The holy virgins of the renaissance masters, however, were rarely found sharing train compartments with the ever-wonderful Anna May Wong, kicking up more Sapphic sparks than a warehouse full of heavily insured pornography as they rock saucy jazz records on their portable gramophone, the steam-powered rocket propelling them through the war-torn Chinese interior, bound for mystery and adventure.

Oh yeah, did I mention there’s also some English chap named Clive Brook in this movie? He’s alright, but he’s a bit of a grump and he takes up way too much space. He’s no Anna May Wong, that’s for sure, and whatever socially acceptable direction the boilerplate scripting may push or pull our characters in, we all know in our heart of hearts Shanghai Lilly would likely agree.

5. Cure 
(Kiyoshi Kurosawa, 1997)

Some directors, when making their existentially disturbing, high concept horror films, tend to hammer the point home with extremist aesthetics and vein-popping, headache-inducing audio-visual masochism. (Naming no names, but, is that ROBERT EGGERS I see scratching his way up the walls of that there abandoned well over yonder?)

Kiyoshi Kurosawa however takes a rather different approach. Though 1997’s ‘Cure’ does largely take place within a conventionally ‘creepy’, ‘X-files’/‘Jacob’s Ladder’-like landscape of decrepit or derelict municipal buildings, and dutifully delivers the requisite moments of shock and gore, for the most part the film is a more low key, contemplative experience - its naturalistic, unhurried staging of soft-spoken character exchanges are likened to “..a spooky Ozu” by Kim Newman in a piece included on Eureka’s blu-ray release - and is all the more effective as a result.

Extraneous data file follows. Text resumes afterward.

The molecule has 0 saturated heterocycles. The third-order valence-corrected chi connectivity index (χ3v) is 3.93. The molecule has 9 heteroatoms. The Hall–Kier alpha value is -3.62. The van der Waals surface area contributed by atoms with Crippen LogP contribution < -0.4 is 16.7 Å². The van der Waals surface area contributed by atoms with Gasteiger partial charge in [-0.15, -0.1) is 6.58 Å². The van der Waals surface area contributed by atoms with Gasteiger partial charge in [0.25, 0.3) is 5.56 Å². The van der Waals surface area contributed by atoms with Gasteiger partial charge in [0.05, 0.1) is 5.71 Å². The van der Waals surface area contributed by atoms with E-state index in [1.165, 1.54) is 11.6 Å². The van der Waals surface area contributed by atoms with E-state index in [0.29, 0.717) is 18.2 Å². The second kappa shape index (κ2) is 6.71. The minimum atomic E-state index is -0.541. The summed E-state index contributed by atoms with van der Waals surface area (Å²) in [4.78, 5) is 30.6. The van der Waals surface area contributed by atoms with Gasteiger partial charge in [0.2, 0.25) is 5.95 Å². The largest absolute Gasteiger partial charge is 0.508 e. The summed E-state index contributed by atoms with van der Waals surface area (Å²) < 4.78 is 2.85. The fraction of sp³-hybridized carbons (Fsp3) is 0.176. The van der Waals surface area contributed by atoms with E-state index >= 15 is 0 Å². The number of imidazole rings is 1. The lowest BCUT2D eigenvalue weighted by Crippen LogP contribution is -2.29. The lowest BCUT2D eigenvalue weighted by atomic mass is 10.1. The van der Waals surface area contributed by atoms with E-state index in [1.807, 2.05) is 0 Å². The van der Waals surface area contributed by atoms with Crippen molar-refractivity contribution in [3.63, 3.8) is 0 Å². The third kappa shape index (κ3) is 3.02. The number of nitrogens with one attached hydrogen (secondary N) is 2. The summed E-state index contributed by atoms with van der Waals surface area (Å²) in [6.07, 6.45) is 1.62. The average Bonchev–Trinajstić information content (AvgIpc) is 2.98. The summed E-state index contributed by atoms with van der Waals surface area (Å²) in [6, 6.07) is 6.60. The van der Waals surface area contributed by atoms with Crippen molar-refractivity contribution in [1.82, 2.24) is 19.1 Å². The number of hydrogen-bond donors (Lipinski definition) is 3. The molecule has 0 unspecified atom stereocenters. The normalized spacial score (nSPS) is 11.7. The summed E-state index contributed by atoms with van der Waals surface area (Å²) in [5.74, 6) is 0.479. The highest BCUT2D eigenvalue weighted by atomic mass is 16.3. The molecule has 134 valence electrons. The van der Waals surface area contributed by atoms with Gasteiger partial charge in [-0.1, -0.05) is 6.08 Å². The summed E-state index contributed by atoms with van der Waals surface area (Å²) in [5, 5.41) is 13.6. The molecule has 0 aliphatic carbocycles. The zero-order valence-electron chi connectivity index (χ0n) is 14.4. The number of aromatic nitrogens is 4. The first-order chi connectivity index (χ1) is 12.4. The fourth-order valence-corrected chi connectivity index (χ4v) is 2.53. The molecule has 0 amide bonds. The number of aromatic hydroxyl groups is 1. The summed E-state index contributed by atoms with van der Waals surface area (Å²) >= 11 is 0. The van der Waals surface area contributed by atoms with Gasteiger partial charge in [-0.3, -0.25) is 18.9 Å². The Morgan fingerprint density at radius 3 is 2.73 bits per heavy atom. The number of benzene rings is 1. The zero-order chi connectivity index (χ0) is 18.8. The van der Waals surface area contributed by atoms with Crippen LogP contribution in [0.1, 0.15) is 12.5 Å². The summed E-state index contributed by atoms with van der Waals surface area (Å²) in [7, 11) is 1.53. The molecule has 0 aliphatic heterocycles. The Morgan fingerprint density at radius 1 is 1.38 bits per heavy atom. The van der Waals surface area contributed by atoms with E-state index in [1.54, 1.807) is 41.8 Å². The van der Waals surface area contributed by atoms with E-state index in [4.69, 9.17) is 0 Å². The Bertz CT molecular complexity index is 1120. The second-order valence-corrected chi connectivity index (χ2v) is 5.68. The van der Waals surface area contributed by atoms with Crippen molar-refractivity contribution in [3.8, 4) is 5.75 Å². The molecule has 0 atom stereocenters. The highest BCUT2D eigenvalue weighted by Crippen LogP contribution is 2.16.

Framed as a kind of warped police procedural, as world-weary detective Yakusho Kôji tries to make sense of a series of seemingly unmotivated murders committed by unconnected individuals who, inexplicably, share a common, serial killer-like MO, the story draws us in as confidently as any desaturated Saturday night crime drama, but proceed to lead us far beyond comfortable, genre terrain, arriving at a place which feels both wholly original, and singularly unsettling. (Did you know, the practice of mesmerism and hypnosis was outlawed in Meiji era Japan, forcing its practitioners to operate as a kind of underground cult? No, me neither!)